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 (ə-lo͞ot′, ăl′ē-o͞ot′)
n. pl. Aleut or A·leuts
1. A member of a Native American people inhabiting the Aleutian Islands and coastal areas of southwest Alaska. The Aleut are related culturally and linguistically to the Eskimo.
2. Either or both of the two languages of the Aleut. See Usage Note at Native American.

[Russian, from Alut, a village on Kamchatka inhabited by the Alutor, a people speaking a language related to Chukchi and traditionally practicing whale-hunting (the Russians later extending their name for this people to the Aleut, who practice a similar lifestyle) .]


(æˈluːt; ˈæliːˌʊt)
1. (Peoples) a member of a people inhabiting the Aleutian Islands and SW Alaska, related to the Inuit
2. (Languages) the language of this people, related to Inuktitut
[from Russian aleút, probably of Chukchi origin]


(əˈlut, ˈæl iˌut)

n., pl. Al•euts, (esp. collectively) Al•eut.
1. a member of a people inhabiting the Aleutian Islands and the W Alaska Peninsula.
2. the language of the Aleuts, akin to the Eskimo languages.
ThesaurusAntonymsRelated WordsSynonymsLegend:
Noun1.Aleut - a member of the people inhabiting the Aleutian Islands and southwestern AlaskaAleut - a member of the people inhabiting the Aleutian Islands and southwestern Alaska
American Indian, Indian, Red Indian - a member of the race of people living in America when Europeans arrived
2.Aleut - a community of Native Americans who speak an Eskimo-Aleut language and inhabit the Aleutian Islands and southwestern Alaska; "the Aleut and the Eskimo are related culturally and linguistically"
community - a group of people living in a particular local area; "the team is drawn from all parts of the community"
Aleutian Islands, Aleutians - an archipelago in the North Pacific extending southwest from Alaska
3.Aleut - the language spoken by the Aleut
Eskimo-Aleut, Eskimo-Aleut language - the family of languages that includes Eskimo and Aleut
References in classic literature ?
Kerick Booterin turned nearly white under his oil and smoke, for he was an Aleut, and Aleuts are not clean people.
Only about half would survive the exile, and no Attuans would ever live again on the island Aleuts had inhabited for thousands of years.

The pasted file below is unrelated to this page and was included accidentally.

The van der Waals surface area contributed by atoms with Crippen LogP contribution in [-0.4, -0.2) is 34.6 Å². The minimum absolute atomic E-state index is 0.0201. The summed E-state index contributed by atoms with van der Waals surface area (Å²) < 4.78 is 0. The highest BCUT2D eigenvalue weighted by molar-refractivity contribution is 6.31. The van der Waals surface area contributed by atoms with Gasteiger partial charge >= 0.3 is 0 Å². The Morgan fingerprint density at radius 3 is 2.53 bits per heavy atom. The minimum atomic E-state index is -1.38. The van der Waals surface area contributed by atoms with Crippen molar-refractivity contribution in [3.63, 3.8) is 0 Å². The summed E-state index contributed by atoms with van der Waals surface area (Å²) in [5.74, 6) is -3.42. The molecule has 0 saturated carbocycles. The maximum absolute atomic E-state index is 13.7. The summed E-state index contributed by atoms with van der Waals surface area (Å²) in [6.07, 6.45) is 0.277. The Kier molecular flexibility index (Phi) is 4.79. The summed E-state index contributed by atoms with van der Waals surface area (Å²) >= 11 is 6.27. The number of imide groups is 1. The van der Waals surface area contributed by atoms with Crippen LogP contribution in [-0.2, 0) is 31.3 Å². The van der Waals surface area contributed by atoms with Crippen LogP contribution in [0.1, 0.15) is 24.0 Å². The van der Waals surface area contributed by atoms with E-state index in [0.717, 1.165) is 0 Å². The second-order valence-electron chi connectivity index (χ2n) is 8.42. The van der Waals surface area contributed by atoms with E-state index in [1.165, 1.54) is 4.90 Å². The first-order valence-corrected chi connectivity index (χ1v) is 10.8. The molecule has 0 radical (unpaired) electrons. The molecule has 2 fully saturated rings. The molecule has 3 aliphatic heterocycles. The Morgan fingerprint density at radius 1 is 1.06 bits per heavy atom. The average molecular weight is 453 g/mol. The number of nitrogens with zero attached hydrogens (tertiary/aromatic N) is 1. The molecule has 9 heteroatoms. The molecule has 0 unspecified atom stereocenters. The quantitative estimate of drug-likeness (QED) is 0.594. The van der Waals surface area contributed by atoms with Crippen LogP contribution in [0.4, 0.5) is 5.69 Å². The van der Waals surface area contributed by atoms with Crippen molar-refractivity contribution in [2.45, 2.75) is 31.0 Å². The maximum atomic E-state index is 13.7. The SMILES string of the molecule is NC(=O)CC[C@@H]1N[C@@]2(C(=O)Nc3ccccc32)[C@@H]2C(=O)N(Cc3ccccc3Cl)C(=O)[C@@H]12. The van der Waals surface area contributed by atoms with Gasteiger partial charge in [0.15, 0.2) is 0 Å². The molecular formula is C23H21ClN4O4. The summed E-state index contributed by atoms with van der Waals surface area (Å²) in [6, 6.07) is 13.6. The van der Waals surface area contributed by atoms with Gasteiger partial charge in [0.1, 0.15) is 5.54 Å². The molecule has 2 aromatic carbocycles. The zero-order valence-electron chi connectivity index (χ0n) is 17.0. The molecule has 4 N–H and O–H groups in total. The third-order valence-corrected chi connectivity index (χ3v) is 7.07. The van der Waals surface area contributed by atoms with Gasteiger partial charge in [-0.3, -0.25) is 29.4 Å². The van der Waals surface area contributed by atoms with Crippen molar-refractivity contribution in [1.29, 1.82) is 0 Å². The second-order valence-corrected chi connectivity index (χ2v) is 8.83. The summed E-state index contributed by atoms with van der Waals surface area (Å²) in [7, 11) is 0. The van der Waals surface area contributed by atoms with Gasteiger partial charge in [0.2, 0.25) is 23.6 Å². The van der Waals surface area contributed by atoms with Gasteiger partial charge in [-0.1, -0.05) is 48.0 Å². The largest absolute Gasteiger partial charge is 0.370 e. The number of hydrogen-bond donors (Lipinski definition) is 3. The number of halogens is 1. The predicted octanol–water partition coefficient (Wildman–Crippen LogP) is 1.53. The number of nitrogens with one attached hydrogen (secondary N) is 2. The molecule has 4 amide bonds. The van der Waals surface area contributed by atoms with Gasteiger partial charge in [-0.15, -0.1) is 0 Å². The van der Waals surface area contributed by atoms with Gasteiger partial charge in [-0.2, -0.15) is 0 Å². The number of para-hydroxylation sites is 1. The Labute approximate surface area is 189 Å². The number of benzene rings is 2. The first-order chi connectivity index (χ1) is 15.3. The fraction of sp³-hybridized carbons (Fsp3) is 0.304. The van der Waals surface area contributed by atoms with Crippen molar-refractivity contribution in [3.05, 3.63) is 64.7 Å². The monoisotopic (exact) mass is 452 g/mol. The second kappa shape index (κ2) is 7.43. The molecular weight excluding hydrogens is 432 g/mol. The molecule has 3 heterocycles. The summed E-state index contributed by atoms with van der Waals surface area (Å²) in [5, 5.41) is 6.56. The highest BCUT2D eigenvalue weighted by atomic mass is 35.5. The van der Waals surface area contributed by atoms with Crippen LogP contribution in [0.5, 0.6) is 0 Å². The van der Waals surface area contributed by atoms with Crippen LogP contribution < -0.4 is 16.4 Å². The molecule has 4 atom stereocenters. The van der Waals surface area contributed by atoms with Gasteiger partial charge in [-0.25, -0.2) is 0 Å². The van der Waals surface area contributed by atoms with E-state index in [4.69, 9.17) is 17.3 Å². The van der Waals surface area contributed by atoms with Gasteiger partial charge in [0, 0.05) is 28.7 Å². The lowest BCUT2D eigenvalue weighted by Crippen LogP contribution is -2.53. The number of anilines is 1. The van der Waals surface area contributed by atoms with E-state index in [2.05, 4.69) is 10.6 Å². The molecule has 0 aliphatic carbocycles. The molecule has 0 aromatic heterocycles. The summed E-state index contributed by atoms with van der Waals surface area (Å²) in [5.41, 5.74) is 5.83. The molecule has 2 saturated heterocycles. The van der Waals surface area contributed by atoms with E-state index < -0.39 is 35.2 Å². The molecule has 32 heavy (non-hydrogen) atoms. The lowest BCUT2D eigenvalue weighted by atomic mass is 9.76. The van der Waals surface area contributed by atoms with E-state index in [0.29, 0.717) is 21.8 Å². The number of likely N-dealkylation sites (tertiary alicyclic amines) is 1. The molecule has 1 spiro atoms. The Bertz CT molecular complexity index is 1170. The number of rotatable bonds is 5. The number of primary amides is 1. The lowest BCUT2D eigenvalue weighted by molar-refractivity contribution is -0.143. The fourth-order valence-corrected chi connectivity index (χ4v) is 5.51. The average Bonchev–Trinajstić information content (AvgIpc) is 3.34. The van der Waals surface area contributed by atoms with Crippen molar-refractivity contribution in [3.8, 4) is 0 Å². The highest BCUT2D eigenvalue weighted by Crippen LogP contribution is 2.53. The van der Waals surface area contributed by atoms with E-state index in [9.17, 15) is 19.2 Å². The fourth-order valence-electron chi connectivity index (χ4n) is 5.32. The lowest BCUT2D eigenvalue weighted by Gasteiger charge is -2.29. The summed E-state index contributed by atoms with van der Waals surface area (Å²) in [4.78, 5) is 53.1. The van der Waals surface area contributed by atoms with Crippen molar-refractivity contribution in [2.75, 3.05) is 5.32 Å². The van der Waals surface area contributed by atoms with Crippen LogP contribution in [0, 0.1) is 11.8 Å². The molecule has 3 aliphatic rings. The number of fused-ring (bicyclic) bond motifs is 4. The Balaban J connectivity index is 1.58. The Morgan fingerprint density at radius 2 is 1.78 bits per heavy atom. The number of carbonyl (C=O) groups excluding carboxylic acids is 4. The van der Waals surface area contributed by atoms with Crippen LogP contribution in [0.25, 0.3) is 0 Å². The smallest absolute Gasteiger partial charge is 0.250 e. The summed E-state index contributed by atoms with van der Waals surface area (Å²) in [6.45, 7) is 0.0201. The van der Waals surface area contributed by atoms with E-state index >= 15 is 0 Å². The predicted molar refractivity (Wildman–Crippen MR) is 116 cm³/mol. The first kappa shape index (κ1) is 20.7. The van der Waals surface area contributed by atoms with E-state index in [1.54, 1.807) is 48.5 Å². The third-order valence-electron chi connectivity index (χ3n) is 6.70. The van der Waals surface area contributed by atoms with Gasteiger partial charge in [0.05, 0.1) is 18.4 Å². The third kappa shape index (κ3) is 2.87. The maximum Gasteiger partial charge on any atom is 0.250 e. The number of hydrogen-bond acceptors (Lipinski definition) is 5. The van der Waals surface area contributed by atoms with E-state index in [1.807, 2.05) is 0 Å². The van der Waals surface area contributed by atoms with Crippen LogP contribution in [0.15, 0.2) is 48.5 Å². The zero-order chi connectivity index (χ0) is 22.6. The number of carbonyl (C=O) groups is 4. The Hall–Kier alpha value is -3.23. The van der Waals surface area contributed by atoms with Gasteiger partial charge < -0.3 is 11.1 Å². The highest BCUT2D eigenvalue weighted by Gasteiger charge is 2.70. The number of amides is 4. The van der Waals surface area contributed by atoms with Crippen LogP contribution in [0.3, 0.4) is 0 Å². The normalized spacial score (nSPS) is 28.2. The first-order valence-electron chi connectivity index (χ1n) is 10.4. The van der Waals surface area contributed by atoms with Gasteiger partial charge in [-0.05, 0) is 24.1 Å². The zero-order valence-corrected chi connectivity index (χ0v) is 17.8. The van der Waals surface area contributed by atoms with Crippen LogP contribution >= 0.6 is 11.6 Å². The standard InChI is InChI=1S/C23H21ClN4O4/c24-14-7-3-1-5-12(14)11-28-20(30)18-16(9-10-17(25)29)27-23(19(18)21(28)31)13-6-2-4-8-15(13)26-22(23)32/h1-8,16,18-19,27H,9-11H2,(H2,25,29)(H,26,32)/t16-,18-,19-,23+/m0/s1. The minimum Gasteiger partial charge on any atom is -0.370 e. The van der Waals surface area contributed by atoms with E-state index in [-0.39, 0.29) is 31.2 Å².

He leads the reader to the encounters of Aleuts and Russians, the Spanish mission at San Diego, first contact in San Francisco Bay, the failed Spanish attempt to establish a route from New Mexico to California, fur trading via Hudson's Bay, the Sioux establishing themselves in the Black Hills, and the Osage and Creek dealings with invaders eager for their land, all in or around 1776.
It was humbling to think of the Aleuts paddling the heaving tide rips and hunting the quiet coves, pulling up on the same beaches as Justine and myself, perhaps fishing from the same spots and roasting their catch over open fires.
FORT ROSS WAS CONSTRUCTED some eighty miles north of San Francisco in 1812 by ninety-five Russians and forty Aleuts.
Published here for the first time, it combines personal experiences with history, details of seal life, botany, social life of the Aleuts, photographs, and other matters.
With Japan's forcible resettlement of the surviving native Aleuts from Attu to Hokkaido for the remainder of the war, Alaska Natives quickly recognized that they too faced grave danger, and the crucible of war would help to tighten the bond between Alaska's indigenous peoples and the rapidly expanding modern state, which mobilized for war by building new airstrips, surging manpower, and cutting the Alaska Highway across 1,400 miles of northern wilderness in 1942.
The Aleuts, native people of the Alaskan islands, call killer whales polossatik, which means: --
Local Aleuts reported that Pacific cod disappeared in commercial quantities in this region between 1942 and 1975 but returned and have supported the modern Pacific cod fishery since the 1975 oceanic regime shift.
Aleuts have lived in the region for 4,000 years, she said, and have been superb stewards of the environment.
Residents know that there are good reasons why fur seals have been so important to the Aleuts.
In this powerfully emotional book, Hesse shares Vera's ironic story in unrhymed verse, which paints vivid pictures of the Aleuts as they struggle to hold on to their lives and their culture.